Overtourism concerns me greatly because I’m a tourguide. I don’t want a backlash against tourists, just after coming off 16 months without work. We need work!
The professional tourist guides association GANYC, of which I’m a member, is concerned about hundreds of people at once — who don’t know each other exist — all converging on the Brooklyn Bridge or some restaurant that was in a movie, at exactly the same time! Residents of that Maui district are up in arms about the thousands of tourists who park in people’s yards, block traffic and buy all the food in roadside markets, leaving nothing for residents.
This can happen anywhere.
The below photo shows an estimated 20,000 people trying to get off the Brooklyn Bridge all at the same time. We tour guides understand that a group travels only as fast as its slowest member. We also are aware that a sudden loud noise may cause a stampede! One occurred in the summer of 2019 in Times Square. A motorcycle backfired. Hundreds of people ran in all directions at once.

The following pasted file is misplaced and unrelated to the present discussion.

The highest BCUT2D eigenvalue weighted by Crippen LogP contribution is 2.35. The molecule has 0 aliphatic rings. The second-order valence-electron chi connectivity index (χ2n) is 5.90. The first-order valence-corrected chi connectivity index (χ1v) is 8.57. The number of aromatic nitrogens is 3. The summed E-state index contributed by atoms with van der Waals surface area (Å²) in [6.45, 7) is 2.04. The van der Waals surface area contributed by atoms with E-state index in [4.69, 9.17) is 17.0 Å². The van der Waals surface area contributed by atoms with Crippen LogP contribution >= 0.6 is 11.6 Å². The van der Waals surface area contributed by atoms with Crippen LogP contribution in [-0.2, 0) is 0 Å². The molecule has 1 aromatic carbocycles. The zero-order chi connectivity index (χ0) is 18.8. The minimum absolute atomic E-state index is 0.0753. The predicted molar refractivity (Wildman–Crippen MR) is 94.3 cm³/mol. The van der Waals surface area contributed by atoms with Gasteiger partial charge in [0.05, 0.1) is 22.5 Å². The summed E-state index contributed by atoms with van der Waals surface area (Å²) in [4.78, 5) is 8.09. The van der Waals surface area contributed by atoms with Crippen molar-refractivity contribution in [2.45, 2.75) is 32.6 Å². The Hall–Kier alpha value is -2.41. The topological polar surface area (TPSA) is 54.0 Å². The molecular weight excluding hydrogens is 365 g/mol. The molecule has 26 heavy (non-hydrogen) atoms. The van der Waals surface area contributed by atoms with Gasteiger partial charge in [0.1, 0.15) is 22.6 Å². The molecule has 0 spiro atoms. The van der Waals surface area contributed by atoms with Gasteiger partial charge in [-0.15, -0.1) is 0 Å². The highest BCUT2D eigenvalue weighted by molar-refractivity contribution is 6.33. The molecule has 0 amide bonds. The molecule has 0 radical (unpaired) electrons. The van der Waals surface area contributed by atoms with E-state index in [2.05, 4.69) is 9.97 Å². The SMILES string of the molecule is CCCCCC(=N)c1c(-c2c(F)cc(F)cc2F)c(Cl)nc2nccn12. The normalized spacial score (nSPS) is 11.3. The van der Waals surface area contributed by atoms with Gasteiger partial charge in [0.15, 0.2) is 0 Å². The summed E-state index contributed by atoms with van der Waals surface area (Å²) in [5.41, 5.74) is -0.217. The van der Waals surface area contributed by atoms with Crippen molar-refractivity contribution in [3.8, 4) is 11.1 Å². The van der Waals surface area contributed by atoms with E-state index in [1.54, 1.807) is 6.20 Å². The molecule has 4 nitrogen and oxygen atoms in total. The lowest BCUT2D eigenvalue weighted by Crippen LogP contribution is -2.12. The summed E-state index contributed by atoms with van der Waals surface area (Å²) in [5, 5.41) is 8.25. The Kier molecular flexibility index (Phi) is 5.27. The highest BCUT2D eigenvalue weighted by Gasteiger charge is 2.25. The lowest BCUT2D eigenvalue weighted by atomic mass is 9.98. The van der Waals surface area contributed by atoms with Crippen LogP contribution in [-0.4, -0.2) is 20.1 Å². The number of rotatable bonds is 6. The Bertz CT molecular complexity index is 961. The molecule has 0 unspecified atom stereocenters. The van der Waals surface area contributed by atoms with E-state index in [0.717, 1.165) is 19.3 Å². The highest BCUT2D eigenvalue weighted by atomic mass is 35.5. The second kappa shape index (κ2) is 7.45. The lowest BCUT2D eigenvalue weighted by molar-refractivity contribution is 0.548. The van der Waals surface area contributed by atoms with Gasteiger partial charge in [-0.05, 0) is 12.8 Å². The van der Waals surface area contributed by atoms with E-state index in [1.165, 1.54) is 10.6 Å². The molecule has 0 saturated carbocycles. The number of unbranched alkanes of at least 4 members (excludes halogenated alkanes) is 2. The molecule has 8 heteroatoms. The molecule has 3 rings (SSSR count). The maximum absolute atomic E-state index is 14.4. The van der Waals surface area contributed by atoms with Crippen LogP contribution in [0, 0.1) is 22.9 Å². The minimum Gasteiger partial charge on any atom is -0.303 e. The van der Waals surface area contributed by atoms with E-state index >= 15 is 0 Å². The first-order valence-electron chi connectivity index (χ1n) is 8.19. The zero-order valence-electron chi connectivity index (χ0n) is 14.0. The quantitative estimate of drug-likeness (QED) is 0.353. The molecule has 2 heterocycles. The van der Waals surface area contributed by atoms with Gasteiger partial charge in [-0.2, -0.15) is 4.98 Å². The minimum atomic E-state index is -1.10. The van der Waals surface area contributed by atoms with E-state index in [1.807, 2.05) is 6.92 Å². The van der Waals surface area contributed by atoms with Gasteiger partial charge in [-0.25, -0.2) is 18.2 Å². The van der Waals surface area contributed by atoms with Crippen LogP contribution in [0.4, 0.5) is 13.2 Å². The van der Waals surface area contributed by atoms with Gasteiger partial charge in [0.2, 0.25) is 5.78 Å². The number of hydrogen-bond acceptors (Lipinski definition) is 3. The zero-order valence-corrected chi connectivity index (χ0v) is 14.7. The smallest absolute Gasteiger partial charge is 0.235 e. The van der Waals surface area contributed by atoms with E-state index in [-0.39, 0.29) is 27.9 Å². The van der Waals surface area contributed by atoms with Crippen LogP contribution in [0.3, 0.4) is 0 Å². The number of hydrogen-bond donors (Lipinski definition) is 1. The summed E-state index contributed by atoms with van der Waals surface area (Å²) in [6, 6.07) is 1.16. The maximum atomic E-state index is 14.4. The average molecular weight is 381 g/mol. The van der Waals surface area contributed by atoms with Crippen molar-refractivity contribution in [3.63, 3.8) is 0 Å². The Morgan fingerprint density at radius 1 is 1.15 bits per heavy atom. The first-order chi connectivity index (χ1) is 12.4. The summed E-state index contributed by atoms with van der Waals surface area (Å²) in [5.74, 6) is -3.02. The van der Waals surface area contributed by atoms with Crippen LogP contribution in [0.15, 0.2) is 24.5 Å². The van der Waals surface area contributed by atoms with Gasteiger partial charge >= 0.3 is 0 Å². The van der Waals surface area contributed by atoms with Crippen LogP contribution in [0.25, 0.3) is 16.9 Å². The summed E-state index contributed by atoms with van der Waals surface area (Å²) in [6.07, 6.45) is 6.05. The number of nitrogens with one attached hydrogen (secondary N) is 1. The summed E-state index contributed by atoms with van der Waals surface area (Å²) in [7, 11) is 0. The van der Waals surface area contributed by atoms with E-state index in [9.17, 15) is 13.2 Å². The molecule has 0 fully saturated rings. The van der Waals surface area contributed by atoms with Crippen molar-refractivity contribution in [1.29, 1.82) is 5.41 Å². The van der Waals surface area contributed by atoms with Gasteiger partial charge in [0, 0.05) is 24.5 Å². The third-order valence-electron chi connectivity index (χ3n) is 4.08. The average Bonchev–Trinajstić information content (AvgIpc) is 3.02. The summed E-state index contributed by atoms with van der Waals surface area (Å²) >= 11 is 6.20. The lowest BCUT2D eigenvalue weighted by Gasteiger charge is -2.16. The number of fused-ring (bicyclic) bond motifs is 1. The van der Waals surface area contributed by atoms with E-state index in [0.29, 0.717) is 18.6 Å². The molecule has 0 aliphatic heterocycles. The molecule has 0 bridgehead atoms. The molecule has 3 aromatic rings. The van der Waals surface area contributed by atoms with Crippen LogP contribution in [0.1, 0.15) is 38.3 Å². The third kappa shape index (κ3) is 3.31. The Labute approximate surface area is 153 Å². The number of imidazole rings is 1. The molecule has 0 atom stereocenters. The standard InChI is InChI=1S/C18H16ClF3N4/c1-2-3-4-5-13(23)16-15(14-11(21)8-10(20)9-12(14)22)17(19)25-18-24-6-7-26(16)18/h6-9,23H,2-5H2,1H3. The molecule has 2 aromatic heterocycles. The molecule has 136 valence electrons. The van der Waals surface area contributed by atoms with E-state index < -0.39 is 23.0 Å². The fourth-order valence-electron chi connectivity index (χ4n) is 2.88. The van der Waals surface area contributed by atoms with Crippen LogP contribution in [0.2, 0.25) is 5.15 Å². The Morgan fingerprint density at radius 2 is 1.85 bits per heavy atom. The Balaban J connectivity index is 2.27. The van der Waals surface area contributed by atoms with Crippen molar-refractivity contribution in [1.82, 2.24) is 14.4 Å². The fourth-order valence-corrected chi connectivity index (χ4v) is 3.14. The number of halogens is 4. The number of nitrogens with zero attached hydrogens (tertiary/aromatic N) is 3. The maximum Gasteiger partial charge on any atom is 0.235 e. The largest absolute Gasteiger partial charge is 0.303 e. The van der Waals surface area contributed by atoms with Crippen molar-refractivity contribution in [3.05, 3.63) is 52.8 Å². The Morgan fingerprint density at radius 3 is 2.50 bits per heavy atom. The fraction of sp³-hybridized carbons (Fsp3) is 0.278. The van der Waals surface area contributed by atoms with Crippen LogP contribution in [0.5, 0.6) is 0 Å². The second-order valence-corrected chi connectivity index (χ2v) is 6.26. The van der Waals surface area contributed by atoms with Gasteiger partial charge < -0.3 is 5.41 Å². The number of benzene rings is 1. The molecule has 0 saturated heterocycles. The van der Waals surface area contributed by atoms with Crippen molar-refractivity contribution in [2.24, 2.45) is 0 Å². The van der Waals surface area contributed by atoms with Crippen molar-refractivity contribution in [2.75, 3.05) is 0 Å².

If a motorcycle had backfired near this group, they could run only in one direction and people might get trampled. When tourists are hurt anywhere on Earth it’s bad for tourism anywhere on Earth.
So we have an overtourism committee that suggests walking customers over other less crowded bridges.
See the difference? Just 10 miles away is High Bridge in Upper Manhattan. It’s an easily walkable bridge with a flat grade, unlike the Brooklyn bridge which rises for about half a kilometer. Yet as you can see, only 3 or 4 people are walking it. Our job as guides is to get people off the Brooklyn bridge and onto High Bridge.
I feel bad for the people of that area of Maui, Hawaii. And the people of Venice and Amsterdam and Zagreb, all of which have been flooded by growing numbers of tourists. Understanding and respecting a native’s pride of place is crucial for tourists to behave like fellow human beings